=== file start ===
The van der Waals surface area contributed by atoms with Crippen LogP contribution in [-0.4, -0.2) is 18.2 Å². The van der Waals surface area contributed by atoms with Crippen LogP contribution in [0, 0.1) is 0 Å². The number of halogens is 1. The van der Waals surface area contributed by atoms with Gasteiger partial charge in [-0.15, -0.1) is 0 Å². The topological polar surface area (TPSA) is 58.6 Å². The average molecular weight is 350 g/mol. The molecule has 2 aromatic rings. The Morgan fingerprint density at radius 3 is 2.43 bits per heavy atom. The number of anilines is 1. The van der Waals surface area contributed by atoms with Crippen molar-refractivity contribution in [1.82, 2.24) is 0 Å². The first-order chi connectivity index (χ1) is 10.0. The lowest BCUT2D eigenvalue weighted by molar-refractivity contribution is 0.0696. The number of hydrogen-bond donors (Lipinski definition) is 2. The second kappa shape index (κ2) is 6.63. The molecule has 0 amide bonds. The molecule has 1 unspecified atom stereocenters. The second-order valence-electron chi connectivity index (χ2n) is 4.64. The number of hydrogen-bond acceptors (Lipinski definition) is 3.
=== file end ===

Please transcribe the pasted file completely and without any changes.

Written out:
The van der Waals surface area contributed by atoms with Crippen LogP contribution in [-0.4, -0.2) is 18.2 Å². The van der Waals surface area contributed by atoms with Crippen LogP contribution in [0, 0.1) is 0 Å². The number of halogens is 1. The van der Waals surface area contributed by atoms with Gasteiger partial charge in [-0.15, -0.1) is 0 Å². The topological polar surface area (TPSA) is 58.6 Å². The average molecular weight is 350 g/mol. The molecule has 2 aromatic rings. The Morgan fingerprint density at radius 3 is 2.43 bits per heavy atom. The number of anilines is 1. The van der Waals surface area contributed by atoms with Crippen molar-refractivity contribution in [1.82, 2.24) is 0 Å². The first-order chi connectivity index (χ1) is 10.0. The lowest BCUT2D eigenvalue weighted by molar-refractivity contribution is 0.0696. The number of hydrogen-bond donors (Lipinski definition) is 2. The second kappa shape index (κ2) is 6.63. The molecule has 0 amide bonds. The molecule has 1 unspecified atom stereocenters. The second-order valence-electron chi connectivity index (χ2n) is 4.64. The number of hydrogen-bond acceptors (Lipinski definition) is 3.